No more illusions: Poland once again finds itself squeezed between a German-Russian alliance

Russian Foreign Minister Sergey Lavrov, right, welcomes German Foreign Minister Annalena Baerbock, center, for talks in Moscow, Russia, Tuesday, Jan. 18, 2022. (Russian Foreign Ministry Press Service via AP)
By Grzegorz Adamczyk
2 Min Read

The year 2021 brought Poland to a startling realization. We were witness to something we had already suspected existed: a German-Russian alliance. In the case of Poland’s western neighbor, this alliance is based on the disdain for existing NATO and European structures.

What is shocking, however, is the scale and depth of the alliance between Berlin and Moscow.

In essence, it is a very tight cooperation of activities and objectives. Moscow is preparing an invasion, and Berlin is doing much to help it. Germany is rejecting the ideas of far-reaching sanctions, blocking weapon deliveries and is forcing the U.K. to take longer delivery routes. Meanwhile, German military commanders offer warm words to Vladimir Putin.

Perhaps the Berlin-Moscow axis would still be behind closed doors and politely hidden by German politicians if not for the change of government in Berlin. The new chancellor, Olaf Scholz, has much less experience than Angela Merkel, and perhaps that is why his team showed the world more than it wanted to.

After 30 years of illusions, Poland once again finds itself between Germany and Russia.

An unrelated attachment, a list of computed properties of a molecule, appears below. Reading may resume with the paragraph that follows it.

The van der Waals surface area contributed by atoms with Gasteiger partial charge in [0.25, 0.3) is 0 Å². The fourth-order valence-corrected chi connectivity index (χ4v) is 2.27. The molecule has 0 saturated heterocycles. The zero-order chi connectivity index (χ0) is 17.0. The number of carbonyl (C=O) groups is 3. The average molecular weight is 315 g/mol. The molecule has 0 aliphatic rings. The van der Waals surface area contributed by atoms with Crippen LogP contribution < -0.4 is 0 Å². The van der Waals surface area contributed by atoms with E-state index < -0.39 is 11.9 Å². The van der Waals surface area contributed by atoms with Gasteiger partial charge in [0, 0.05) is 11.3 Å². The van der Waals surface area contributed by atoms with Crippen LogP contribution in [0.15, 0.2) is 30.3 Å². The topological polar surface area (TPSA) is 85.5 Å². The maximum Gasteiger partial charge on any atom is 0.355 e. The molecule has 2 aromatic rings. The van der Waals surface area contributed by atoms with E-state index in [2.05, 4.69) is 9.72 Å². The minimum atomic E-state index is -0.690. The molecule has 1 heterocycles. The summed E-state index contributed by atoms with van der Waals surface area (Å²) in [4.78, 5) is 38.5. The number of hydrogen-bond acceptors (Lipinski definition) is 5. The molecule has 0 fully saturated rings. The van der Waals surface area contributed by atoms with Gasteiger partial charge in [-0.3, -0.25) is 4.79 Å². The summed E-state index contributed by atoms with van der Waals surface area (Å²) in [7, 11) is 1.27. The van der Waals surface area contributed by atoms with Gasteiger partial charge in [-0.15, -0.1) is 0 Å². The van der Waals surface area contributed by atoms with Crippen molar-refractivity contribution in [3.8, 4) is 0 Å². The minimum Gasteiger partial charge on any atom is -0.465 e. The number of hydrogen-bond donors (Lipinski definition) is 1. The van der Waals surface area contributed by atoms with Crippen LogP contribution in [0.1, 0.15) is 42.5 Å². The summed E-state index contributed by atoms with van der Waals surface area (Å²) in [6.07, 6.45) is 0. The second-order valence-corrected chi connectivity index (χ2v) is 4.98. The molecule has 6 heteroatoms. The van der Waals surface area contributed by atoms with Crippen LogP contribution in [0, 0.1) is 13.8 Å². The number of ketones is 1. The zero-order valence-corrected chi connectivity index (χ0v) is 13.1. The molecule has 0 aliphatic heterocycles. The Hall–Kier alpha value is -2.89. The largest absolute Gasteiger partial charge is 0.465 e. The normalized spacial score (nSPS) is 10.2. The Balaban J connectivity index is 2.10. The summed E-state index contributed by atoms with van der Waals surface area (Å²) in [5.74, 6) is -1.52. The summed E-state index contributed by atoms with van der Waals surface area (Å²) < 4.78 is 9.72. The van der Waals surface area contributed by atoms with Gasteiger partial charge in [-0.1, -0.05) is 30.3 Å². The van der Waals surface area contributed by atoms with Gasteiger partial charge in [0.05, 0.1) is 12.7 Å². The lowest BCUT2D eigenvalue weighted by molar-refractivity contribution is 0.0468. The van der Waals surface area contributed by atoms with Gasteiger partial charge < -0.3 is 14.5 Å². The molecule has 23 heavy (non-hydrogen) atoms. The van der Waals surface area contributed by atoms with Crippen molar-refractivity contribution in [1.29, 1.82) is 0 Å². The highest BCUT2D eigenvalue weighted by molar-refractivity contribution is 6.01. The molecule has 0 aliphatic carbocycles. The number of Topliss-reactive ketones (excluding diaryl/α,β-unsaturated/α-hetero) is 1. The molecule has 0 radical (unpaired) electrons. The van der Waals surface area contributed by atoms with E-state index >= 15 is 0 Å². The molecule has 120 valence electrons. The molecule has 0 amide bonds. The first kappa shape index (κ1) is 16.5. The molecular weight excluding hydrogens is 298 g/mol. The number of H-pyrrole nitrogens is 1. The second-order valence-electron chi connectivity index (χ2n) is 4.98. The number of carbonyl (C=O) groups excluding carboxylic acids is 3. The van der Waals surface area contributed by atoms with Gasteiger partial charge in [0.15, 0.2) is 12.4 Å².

Thankfully, times are different and less brutal, even though Warsaw’s situation is similar to the past. Fortunately, the United States is still around — weakened and with poor leadership, but America still exists. This is an important difference compared to the 1930s.

The most important question remains: Will the Polish opposition realize that betting on Germany as a protector and security guarantor is a death trap? Will it understand that a vassalized alliance with Berlin will not solve any of Poland’s problems, and merely facilitate the silent division of Polish interests?

This all should be understood by that part of the opposition which has ambitions to be more than just a German resource in Poland. Only in that way will conditions be established in Poland which will let Warsaw work out a consensus concerning foreign policy.

This issue is more important than ever today.

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